Thursday, 19 May 2011
Tuesday, 17 May 2011
Former insurance salesman Kent Smith was dispensing tickets at the Roundhouse in Chalk Farm when Ken Campbell came looking for a replacement member of his urban myth Roadshow. Renamed Sylveste McCoy (the 'r' was added later to escape a thirteen-letter-name curse) and expecting debonair actorly activities, he instead fell into a touring routine of nails hammered up the nose, ferrets plonked down the trousers and bombs exploded on his chest. Such human tortures more than prepared McCoy for the physical exertions of Tiswas, Vision On, Eureka! and more. (Campbell himself would arrive late on the kids' TV scene, playing the title role, alongside his own dog, in ITV's weird dramatised Johnny Ball-esque science show Erasmus Microman.)
The rubber-limbed silent clown of Vision On learnt his craft from maverick theatre impresario Keith Johnstone, whose rather demented actor's guide Impro was a formative influence on many off-the-cuff performers, including John Sessions. Spotted by producer Clive Doig, he fitted right into the crazy, friendly yet slightly unnerving atmos of The 'On, before going on to some solo kids' specials and a stint as a sort of freeform action acting guru at RADA, teaching among others the young Michael Sheen. Johnstone's Theatre Machine also featured performance artist Roddy Maude-Roxby, who would much later become lead presenter of the Beeb's high concept sci-fi Saturday morning flop Parallel 9.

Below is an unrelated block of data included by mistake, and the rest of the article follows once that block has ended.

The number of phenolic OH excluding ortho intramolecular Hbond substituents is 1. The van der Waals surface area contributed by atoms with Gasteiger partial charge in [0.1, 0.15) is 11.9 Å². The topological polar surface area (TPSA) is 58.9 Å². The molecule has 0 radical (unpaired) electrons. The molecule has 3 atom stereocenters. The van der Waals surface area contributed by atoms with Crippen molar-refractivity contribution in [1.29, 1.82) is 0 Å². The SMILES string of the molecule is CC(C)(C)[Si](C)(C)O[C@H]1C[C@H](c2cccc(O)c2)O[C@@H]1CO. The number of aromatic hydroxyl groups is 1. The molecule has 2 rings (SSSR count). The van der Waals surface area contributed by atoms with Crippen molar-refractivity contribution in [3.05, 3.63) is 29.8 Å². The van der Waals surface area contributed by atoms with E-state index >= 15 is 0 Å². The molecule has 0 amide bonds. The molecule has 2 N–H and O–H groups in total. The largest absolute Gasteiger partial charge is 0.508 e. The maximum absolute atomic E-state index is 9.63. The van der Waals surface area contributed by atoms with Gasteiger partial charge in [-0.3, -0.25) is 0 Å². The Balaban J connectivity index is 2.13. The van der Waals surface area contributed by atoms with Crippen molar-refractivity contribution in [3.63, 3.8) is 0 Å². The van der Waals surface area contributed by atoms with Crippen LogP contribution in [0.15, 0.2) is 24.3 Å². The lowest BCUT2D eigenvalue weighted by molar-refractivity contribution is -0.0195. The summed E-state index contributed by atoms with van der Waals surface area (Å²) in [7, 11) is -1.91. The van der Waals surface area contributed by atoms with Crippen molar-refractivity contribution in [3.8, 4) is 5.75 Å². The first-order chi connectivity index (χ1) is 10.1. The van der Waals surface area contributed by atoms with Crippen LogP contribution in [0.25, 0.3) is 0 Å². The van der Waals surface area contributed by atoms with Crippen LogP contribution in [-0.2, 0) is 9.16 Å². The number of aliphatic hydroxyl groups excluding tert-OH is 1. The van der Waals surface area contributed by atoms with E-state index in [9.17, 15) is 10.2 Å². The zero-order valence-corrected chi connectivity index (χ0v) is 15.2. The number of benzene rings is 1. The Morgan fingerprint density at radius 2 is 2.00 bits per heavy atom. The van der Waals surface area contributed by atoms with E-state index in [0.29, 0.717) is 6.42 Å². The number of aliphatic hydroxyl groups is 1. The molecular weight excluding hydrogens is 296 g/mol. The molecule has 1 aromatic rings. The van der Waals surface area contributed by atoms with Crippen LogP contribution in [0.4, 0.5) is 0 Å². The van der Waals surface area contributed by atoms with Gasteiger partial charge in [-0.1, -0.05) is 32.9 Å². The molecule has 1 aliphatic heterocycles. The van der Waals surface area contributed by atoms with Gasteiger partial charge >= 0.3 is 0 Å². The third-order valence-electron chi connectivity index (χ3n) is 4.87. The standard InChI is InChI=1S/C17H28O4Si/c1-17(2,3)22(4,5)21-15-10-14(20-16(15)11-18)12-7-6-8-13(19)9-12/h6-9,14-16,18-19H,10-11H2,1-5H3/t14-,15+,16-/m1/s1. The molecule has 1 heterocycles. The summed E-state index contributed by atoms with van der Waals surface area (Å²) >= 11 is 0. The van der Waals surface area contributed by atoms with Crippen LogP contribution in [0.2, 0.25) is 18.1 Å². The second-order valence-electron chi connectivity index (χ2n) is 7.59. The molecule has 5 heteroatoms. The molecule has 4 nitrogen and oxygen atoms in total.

More mime! Hedley first came to prominence with a technically perfect one-man mime extravaganza at the Roundhouse in 1977, before silently accompanying everyone from Lena Zavaroni and Paul Nicholas on Broadway (in a revue which won that coveted award, the Silver Sea-Swallow of Knokke) to pre-lager-ad alternative duo The Oblivion Boys as part of Bryan Izzard's comedy showcase Book 'em an' Risk It, demonstrating his one-man Milk Tray commercial in the foyer of the Royal Festival Hall. After that came a top-hatted turn in the Clive Doig-devised BBC wordplay showcase Jigsaw, and a long and venerable career in children's TV production beckoned.
Wednesday, 11 May 2011
Monday, 9 May 2011
Sunday, 8 May 2011